The perfectly clear mornings with a large moon were delightful a week or so back. The moon beams made the darkness of Wildcat Boulevard brighter, as I walked along. The sky was a deep, deep blue, and the stars shined like oversized Christmas lights.

The perfectly clear mornings with a large moon were delightful a week or so back. The moon beams made the darkness of Wildcat Boulevard brighter, as I walked along. The sky was a deep, deep blue, and the stars shined like oversized Christmas lights.
I often think of my years in room 24 as I pass by the front of the school each morning. At that time nearly the entire west wall was windows. With no air conditioning, the windows were usually open.
One student developed an allergic reaction when she came into my rom. She would sometimes sneeze for the entire hour. I asked her if she had some kind of problem, but she remarked she only sneezed in my room.
A couple weeks later she came bounding in with the news her doctors had discovered she was allergic to the bushes outside my windows. She took some kind of medicine that fall and when the windows were closed in cold weather she had no sneezing problems.
Some things seen outside the windows of Room 24 were a mystery. At least once each spring a special car, a long metallic brown Lincoln with gold instead of chrome covering much of its body, would go through one of the fast food places across the street. I wondered why this person selected the drive-through to get food or drink? Secondly, I was curious who this person was? Thirdly, why was he/she in Neosho? I never found out.
One event which caused some talk among the students in Room 24 was when my student teacher was picked up for lunch by her husband who drove an ambulance. During the last year of my teaching, an OATS van was parked outside my window one May morning. I thought, perhaps, they were coming for me.
Open windows invited other guests into Room 24. Wasps, bees, yellow jackets, and other flying insects were major disturbances to students who were studying, reading, or writing. One September a sophomore girl caught a bee in her hands, cupped it carefully, and asked if she could throw it out the open window. This led to a discussion of the theory that insects won’t sting if a person is holding his/her breath. One student testified that holding one’s breath was not a deterrent. On a dare, he’d tried it, and lost.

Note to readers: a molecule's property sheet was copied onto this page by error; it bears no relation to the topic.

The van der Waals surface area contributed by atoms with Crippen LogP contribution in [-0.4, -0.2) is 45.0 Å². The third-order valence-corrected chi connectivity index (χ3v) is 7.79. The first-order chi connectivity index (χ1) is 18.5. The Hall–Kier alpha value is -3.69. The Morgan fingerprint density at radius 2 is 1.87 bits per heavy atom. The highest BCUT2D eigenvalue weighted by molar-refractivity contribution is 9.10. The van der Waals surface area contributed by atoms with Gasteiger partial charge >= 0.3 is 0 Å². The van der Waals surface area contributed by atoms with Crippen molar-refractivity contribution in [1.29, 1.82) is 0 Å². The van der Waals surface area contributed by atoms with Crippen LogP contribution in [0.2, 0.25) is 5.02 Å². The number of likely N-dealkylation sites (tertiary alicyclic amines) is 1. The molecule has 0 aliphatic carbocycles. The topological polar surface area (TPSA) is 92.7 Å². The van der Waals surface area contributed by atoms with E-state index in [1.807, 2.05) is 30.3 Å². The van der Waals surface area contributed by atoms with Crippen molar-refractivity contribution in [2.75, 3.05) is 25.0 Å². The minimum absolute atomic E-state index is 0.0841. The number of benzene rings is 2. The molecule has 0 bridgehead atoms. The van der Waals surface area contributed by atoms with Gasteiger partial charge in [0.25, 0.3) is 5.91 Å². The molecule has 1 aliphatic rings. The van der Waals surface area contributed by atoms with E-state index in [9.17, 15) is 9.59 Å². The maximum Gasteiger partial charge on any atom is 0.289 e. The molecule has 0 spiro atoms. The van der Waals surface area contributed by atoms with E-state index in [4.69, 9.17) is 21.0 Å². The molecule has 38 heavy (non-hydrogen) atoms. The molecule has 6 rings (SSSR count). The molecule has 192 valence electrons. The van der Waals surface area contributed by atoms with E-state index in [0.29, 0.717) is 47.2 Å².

Once, one of my seniors needed only my class to graduate. He didn’t concentrate much on any class but mine that last semester. He decided he would not take any final exams except English. As it turned out, he needed to sell cattle on final exam day. That hot May morning, he loaded his cattle into a horse trailer, hooked it to his pickup, drove to school, parked outside the open windows of Room 24, came inside, and took his final exam.
Neosho High School had a closed campus; students were not allowed to leave the school grounds, especially for lunch. One day, two young ladies decided to sneak away for some fast food instead of lunchroom fare. Their escapade was fine, until they had an accident on Neosho Boulevard outside of Room 24 while they were rushing back, so they wouldn’t be late to their next class.
Take a walk, write down special incidents at your work place for later reference, use your signal lights, watch for pedestrians, and see what you notice while passing along Wildcat Boulevard.    
Russell Hively writes a weekly column for the Daily News.